Lead and asbestos are inspected and removed by specially-trained licensed contractors. Typically, these materials are removed from the site using specialized equipment.
Brownfield Projects that Showcase the Economic and Community Benefits of Reclamation
One of the success stories for brownfield reclamation in recent years is the Sparrows Point site along the Chesapeake Bay in Maryland. Located at the mouth of the Patapsco River that leads into the Port of Baltimore, Sparrow Point was once the home of the world’s largest steel mill. In 2014, Sparrows Point Terminal entered into an agreement with the state of Maryland and the EPA to clean up the site and redevelop it.
Today, the redeveloped brownfield site is home to fulfillment centers of major companies, including Amazon, BMW, FedEx, Floor & Décor, Harley-Davidson, Home Dept, Volkswagen, and Under Armor. These leading companies were drawn to the 3,000-plus acre site, which features a deep-water port, a short line railway, and proximity to Interstates 695 and 95 – putting a third of the US population within a day’s drive.
Another once-heavily industrialized area located on a waterway is Lake Calumet, the largest lake inside Chicago’s city limits. This swampy area on the south side of the city near the border with Indiana was first industrialized in the 1880s, thanks to its connection to Lake Michigan via the Calumet River. A series of industries, including railroad car manufacturing and steel mills, were built here, and the lake later became a dumping ground for steel mill slag as well as a city dump for Chicago’s household and solid industrial waste. The “Lake Calumet Cluster” was designated as a Superfund site by the EPA in 2010. Since that time, the brownfields have been remediated, allowing the creation of Big Marsh Park, the Chicago Park District’s largest reclamation project to date. At the entrance to the park is the new Ford Calumet Environmental Center, a winner of the AIA Chicago’s 2021 Distinguished Building Award. This nearly 10,000 sq ft structure is a resource center for the park, providing facilities for exhibits, classrooms, offices, storage, and a bike repair facility. The industrial look of the building is a nod to Calumet’s past and features weathered steel cladding and exposed nail laminated timber exterior materials.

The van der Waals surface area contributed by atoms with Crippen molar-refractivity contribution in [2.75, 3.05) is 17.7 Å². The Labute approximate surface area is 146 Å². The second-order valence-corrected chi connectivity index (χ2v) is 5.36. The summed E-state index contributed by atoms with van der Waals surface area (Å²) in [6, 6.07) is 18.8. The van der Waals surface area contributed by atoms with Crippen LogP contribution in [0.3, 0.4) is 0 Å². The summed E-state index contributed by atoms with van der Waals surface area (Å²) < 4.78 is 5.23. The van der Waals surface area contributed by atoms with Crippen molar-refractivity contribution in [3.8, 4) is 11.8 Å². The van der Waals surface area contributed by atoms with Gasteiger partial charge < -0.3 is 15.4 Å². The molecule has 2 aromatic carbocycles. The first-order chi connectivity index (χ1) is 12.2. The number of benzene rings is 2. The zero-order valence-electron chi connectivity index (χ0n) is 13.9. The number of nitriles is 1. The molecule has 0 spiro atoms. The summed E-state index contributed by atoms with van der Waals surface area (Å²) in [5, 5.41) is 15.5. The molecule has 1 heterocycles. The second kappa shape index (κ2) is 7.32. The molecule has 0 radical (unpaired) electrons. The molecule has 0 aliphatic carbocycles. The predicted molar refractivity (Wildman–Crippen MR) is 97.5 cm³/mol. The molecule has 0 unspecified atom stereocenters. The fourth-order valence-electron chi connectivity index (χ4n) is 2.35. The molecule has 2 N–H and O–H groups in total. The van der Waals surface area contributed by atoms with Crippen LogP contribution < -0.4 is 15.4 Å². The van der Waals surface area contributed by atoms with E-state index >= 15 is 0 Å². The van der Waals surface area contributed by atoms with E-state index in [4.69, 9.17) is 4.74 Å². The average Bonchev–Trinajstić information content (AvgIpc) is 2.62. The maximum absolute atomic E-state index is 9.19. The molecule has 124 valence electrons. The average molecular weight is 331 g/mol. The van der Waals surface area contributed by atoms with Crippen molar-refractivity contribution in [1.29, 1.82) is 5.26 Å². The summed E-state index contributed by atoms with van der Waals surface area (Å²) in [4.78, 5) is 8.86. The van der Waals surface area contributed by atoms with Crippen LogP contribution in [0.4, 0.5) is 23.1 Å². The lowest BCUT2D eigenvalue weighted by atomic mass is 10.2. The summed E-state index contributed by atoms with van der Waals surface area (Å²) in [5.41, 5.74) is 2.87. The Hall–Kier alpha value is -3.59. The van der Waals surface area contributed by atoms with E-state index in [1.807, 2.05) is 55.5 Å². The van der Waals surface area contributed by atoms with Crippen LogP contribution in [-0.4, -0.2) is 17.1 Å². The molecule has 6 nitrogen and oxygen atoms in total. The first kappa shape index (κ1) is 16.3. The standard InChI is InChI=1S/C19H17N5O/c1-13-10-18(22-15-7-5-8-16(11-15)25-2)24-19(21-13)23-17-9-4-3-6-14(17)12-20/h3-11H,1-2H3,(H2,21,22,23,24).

Future Concerns as Climate Change Puts More Sites at Risk for Contamination
Unfortunately, changes in the climate are making the job of remediating brownfields more difficult.
Rising sea levels and heavier rains are causing historically-contaminated sites to flood, which disturbs sediments and can lead to hazardous chemicals (such as PFAS) dispersing to wider areas, including the water table.
On the other hand, drought is causing a different set of environmental problems.
As lakebeds, such as Utah’s famous Great Salt Lake and California’s Salton Sea, dry up, there are major concerns that the remaining water will become increasingly toxic – and the dried-out lake beds will become a dangerous source of airborne contamination.
The Great Salt Lake has significant amounts of heavy metals in its lakebed, including arsenic, which could become airborne as the lake dries up, putting the 1.2 million residents of the Salt Lake City region at risk.
In southern California, the Salton Sea has been a major environmental concern for years. It was created by accident in the early 1900s due to a breach in an agricultural irrigation canal that flooded the basin with the waters of the Colorado River. During the 1950s, the Salton Sea was promoted as a resort community, offering desert living, fishing, and boating. However, the water continued to retreat rapidly from the shoreline, causing most resort facilities and docks to close. Today, the water has a noticeable stench due to frequent fish kills, as agricultural pesticide runoff drains into the lake, and like the Great Salt Lake, the dried lake bed has become an air pollution hazard as toxic dust gets carried in the wind.
Now, material scientists and mining experts are looking at the potential of reclaiming lithium used in EVs from the brine and lake bed of the Salton Sea.
If this works out, lithium mining could provide an economic solution to solving the Salton Sea’s pollution problems – but if handled incorrectly, it could worsen an already bad environmental situation.
Formaspace is Ready to Help You Tackle Today’s Industrial and Environmental Challenges
If you can imagine it, we can build it, here at our factory headquarters in Austin, Texas.
Whether you are building a new office, research center, laboratory, or environmental remediation facility, we can help.
Talk to your Formaspace Design Consultant today and find out how we can work together to make your next project a success.